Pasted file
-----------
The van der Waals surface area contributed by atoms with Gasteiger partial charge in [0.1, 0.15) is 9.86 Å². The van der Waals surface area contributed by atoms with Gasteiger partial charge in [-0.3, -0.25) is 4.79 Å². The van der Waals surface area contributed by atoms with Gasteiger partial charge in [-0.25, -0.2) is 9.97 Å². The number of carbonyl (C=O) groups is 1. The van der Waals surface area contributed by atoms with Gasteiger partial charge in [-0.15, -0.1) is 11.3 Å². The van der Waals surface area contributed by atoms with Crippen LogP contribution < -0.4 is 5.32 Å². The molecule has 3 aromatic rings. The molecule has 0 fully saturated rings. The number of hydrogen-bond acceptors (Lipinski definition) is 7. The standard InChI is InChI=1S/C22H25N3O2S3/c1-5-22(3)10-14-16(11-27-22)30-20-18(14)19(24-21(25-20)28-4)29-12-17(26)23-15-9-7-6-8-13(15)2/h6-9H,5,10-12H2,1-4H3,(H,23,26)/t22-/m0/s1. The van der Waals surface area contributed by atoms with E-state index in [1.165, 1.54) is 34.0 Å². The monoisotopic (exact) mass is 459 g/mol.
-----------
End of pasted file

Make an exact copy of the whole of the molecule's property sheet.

The van der Waals surface area contributed by atoms with Gasteiger partial charge in [0.1, 0.15) is 9.86 Å². The van der Waals surface area contributed by atoms with Gasteiger partial charge in [-0.3, -0.25) is 4.79 Å². The van der Waals surface area contributed by atoms with Gasteiger partial charge in [-0.25, -0.2) is 9.97 Å². The number of carbonyl (C=O) groups is 1. The van der Waals surface area contributed by atoms with Gasteiger partial charge in [-0.15, -0.1) is 11.3 Å². The van der Waals surface area contributed by atoms with Crippen LogP contribution < -0.4 is 5.32 Å². The molecule has 3 aromatic rings. The molecule has 0 fully saturated rings. The number of hydrogen-bond acceptors (Lipinski definition) is 7. The standard InChI is InChI=1S/C22H25N3O2S3/c1-5-22(3)10-14-16(11-27-22)30-20-18(14)19(24-21(25-20)28-4)29-12-17(26)23-15-9-7-6-8-13(15)2/h6-9H,5,10-12H2,1-4H3,(H,23,26)/t22-/m0/s1. The van der Waals surface area contributed by atoms with E-state index in [1.165, 1.54) is 34.0 Å². The monoisotopic (exact) mass is 459 g/mol.